With the Port City Atlas, we highlight these territories as key actors, key locations and potential stewards of the future of water. In doing so, we use a sea-based approach that considers water as a key link between ports, cities and surrounding territories, for human life and for navigation - overcoming traditional land-based approaches that depend on national borders. This perspective helps us bridge national differences and opens up a crucial new opportunity to address today's challenges of the climate crisis, the energy transition, migration and numerous water-related emergencies, and to address today's challenges at the land-sea interface in a coordinated way. However, this perspective also shows that stakeholders in these territories are diverse and numerous, that there is a lack of governance at the territorial level, a lack of methodologies to fully understand these territories, and that the important impacts of ports on territorial development are not yet fully understood.


Mapping as a tool for the study of port city territories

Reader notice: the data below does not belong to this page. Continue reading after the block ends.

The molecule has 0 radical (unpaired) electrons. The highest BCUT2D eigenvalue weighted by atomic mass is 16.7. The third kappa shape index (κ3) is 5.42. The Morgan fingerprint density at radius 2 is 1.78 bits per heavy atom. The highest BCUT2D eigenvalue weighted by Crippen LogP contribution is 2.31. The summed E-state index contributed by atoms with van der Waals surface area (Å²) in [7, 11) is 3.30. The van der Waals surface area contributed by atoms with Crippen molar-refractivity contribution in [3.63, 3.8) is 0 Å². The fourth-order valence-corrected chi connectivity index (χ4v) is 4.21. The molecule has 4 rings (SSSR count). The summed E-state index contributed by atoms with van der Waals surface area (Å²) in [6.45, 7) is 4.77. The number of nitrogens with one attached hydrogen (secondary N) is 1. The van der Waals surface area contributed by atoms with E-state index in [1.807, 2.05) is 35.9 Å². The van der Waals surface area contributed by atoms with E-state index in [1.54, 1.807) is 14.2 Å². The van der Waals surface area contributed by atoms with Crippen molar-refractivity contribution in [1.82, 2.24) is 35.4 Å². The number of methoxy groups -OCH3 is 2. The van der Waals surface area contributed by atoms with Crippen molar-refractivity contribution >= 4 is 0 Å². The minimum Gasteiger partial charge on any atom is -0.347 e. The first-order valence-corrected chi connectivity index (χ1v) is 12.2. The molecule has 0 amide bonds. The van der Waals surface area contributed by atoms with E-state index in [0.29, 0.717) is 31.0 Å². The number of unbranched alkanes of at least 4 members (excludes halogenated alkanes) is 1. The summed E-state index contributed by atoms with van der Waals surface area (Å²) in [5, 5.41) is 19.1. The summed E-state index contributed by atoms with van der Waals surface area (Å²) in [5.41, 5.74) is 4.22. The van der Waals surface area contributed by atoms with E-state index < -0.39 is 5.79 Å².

Conceptualising contemporary port city territory - its form, governance and culture - as unique and developing methods to visualise the multiple flows, institutions and practices that occur in these territories is the first step in our new methodological approach to understanding and planning coastal areas. In the Port City Atlas, we argue that visualising quantitative and qualitative data in maps and infographics can provide a basis for comparative analysis that goes beyond case study approaches, which are often embedded into national contexts, selected languages or monodisciplinary approaches (Hein & Van Mil 2019). Accordingly, a comprehensive (geo)spatial mapping approach enables the exploration of a single port city territory as part of a larger system of maritime and transport connections, as well as standardised comparisons between territories. In addition, mapping can serve as a so-called 'gap finder' - a tool to identify transitional territories that often cross institutional boundaries without strong, mutually supportive governance frameworks, legal systems and planning policies.